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Peter Hadden

Italy – for a workers’ government

(July 1979)

From Militant Irish Monthly, July–August 1979.
Transcribed and marked up by Ciaran Crossey.

The hopes of the Italian ruling class the recent General Election might ease their problems have proven in vain. The vista of continued political instability and more class upheaval remains the true face of Italian society. As if to pronounce judgement on the prospect for any new government, 13 million workers waited only two weeks after the poll before taking part in strike action over lack of progress in discussions on three year contracts for large sections of Italian industry.

The election saw a sharp decline in support for the Communist Party (PCI). Over all, it lost one million votes. Support for the Socialist Party remained static. Yet no-one can conclude from this that a shift to the right in Italian politics has begun. In fact, the support for the right wing Christian Democrats also fell.

Italian society is rigidly polarised along class lines. For more than a decade the major classes have been locked in combat, with one huge movement of the working c1ass succeeding another. Reflecting this permanent instability is the fact that the next government will be the 42nd since the fall of Mussolini.

Despite improvement in the lira (the unit of currency), and in the balance of trade, the economy is precariously perched on the verge of crisis. These cosmetic benefits are more than offset by the problems at the heart of the economy – a slowdown of investment, a declining rate of profit, inflation at 14% and 7% unemployment. 75% of Italian energy requirements are met by imported oil.

Such problems forced the previous Christian Democratic Government of Andreotti to introduce severe austerity measures to cutback the living standards of Italian workers. In turn these measures, and the already desperate conditions of the working masses, provoked outright opposition and were the underlying reason for the fall of the Government.

Why then, did the parties of the left not make sweeping gains. The answer lies in the mealy mouthed policies put forward by the leaders of these parties. For some time, the Communist Party have argued for an “historic compromise” – in other words, participation by themselves in government with the major parties of Capital, such as the Christian Democrats.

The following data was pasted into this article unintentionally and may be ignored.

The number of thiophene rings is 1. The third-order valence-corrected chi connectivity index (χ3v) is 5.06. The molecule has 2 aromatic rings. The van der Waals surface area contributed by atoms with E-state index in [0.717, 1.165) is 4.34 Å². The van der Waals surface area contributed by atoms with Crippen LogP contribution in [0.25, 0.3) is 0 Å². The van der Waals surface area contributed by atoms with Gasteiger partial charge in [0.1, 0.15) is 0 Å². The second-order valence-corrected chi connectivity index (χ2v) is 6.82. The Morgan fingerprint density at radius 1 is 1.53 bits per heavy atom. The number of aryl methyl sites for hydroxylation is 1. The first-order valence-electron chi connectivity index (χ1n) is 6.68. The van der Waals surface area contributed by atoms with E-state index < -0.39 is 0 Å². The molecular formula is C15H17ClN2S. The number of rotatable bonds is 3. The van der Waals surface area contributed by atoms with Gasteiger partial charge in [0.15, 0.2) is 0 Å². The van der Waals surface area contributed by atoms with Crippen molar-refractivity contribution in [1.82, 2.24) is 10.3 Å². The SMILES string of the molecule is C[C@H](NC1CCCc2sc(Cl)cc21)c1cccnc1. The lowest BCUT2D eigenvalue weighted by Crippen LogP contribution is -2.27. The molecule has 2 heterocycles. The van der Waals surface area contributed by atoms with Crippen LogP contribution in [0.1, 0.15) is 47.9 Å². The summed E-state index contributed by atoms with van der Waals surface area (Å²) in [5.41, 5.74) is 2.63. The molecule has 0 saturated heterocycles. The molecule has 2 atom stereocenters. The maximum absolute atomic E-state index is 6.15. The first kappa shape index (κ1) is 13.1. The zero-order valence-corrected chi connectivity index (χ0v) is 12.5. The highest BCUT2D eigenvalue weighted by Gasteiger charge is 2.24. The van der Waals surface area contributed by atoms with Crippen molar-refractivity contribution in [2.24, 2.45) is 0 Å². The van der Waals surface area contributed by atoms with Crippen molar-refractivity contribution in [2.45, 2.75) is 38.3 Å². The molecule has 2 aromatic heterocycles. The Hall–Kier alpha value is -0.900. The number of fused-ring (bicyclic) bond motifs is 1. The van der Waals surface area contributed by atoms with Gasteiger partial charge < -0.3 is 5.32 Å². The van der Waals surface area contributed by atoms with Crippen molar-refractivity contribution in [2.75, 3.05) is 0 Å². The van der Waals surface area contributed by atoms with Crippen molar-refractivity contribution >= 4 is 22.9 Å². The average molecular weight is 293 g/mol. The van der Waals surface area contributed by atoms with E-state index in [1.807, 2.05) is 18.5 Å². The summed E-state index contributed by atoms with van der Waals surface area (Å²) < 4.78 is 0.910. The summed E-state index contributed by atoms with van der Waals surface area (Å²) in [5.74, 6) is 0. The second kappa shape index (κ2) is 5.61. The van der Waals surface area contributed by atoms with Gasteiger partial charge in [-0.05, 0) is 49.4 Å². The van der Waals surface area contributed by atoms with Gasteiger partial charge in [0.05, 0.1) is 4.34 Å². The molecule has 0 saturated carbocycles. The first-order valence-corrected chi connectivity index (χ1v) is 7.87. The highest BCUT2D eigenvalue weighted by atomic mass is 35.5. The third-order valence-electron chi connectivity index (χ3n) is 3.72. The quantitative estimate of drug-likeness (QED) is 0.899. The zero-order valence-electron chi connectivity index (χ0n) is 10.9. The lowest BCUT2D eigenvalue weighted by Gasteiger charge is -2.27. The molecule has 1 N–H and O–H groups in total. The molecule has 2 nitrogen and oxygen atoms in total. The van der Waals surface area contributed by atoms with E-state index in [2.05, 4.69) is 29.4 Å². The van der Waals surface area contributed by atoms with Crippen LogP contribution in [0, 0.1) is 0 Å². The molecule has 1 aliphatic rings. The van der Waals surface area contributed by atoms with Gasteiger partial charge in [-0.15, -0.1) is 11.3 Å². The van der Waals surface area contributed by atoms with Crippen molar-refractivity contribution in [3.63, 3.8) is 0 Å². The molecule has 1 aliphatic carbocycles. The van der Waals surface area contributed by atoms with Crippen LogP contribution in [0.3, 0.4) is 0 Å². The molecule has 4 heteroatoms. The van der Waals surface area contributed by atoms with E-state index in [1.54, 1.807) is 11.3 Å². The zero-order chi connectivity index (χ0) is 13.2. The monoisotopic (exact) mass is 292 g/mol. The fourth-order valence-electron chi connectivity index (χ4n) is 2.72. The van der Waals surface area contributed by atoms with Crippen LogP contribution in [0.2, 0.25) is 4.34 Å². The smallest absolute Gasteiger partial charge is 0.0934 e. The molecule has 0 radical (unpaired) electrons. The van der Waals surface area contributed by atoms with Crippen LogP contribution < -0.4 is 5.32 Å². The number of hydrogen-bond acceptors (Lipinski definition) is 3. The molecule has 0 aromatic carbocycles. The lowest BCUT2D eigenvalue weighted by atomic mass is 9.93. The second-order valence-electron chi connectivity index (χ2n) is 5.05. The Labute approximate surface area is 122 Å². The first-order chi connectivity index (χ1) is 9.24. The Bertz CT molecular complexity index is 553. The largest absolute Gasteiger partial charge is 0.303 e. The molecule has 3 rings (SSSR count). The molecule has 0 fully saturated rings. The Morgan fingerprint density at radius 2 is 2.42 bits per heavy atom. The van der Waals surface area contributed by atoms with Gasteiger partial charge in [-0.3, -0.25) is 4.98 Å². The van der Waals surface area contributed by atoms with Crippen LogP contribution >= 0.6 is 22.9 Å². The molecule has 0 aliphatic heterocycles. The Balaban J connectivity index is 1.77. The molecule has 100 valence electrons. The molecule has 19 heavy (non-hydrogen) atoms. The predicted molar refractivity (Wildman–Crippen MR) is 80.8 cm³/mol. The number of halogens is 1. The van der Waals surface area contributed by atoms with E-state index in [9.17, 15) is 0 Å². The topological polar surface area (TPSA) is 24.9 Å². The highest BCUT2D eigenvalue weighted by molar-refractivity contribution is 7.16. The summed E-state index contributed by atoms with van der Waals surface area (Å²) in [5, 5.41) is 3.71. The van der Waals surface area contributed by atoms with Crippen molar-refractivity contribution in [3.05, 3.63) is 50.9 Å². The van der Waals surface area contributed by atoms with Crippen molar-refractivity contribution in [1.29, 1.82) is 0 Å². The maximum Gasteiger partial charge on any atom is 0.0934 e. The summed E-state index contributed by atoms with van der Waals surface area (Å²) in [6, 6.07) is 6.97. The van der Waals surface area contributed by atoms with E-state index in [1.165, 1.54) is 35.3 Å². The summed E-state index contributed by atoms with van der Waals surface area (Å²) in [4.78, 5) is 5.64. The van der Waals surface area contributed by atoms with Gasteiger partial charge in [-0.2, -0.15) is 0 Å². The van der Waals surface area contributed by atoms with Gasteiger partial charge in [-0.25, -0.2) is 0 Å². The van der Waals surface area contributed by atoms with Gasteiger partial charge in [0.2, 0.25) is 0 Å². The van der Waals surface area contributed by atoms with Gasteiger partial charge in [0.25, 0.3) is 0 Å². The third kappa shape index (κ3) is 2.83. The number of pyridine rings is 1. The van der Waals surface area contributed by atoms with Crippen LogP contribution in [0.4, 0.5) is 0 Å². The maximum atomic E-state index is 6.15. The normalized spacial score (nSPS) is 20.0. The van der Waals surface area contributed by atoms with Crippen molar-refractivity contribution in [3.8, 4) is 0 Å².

As though it was possible to achieve a compromise between the forces and systems of capitalism and socialism! As though a truce can be declared in the class struggle simply through the workers’ leaders blowing a whistle and stepping into the camp of the enemy. This “Italian Road to Socialism” would prove no different than the bitter experience of Irish Labour during their “historic compromise” with Fine Gael.


The real effect of this policy was that since 1976 the PCI has acted as a prop to the Andreotti government, by abstaining in crucial votes to allow the government to survive. The policy, of the Socialist Party is fundamentally not so different. Despite an experience of almost eleven fruitless years in coalition, its leaders have again been lured by the thought of office. During the election campaign, Socialist Party leader, Bettino Craxi, declared that his party would enter a “centre-left” coalition with the Christian Democrats.

This type of policy has disillusioned many supporters, particularly of the PCI. The sweeping gains made by the Communists in 1976 were reversed, especially among young people. In the election to the Chamber of Deputies PCI losses were almost twice as great in percentage terms as in the elections to the Senate. The crucial difference between the two is the fact that for the Senate the voting age is 25 and not 18 as for the Chamber.

The greatest disillusionment with the “historic compromise” has been among the youth. Yet the Italian youth are champing at the bit to fight to change a society. For capitalism a very dangerous figure of 70% of the unemployed are young people.

Previously, the bosses have spurned the idea of the CP’s participation in Government. In the future, as an alternative to weak Governments of capital, and in order to head off the movement to the left, this notion is likely to find favour. If the PCI is lured into a coalition the “Historic Compromise” will be seen for what it really is – an historic betrayal.

Power of workers

Already the policy has provoked discontent among the members and supporters of the communists. In both the major parties, there are growing signs of growing controversy.

Actual participation in any capitalist Government will provoke discontent and bitter opposition within the PCI ranks. Under these conditions, the ideas of Marxism can flourish in Italy. In the past many left wingers have deserted the PCI in the direction of some of the innumerable ultra left groupings which have managed to breed in Italian conditions. The real struggle to win the working class to socialist ideas will be achieved, not in this way, but by fighting within the main workers organisations.

Many, many times during the last ten years the Italian working class could have taken power. Because of the immense strength of this class there will be many similar possibilities in the future. What has been missing is the leadership. Without the support of the Communists and to a lesser degree the socialists, Italian capitalism could hardly survive a day. Were these Parties to be won to clear socialist policies, rejecting coalition with capitalism, and posing the alternative of a workers’ Government and a socialist programme, the days of capitalism in Italy would be numbered.

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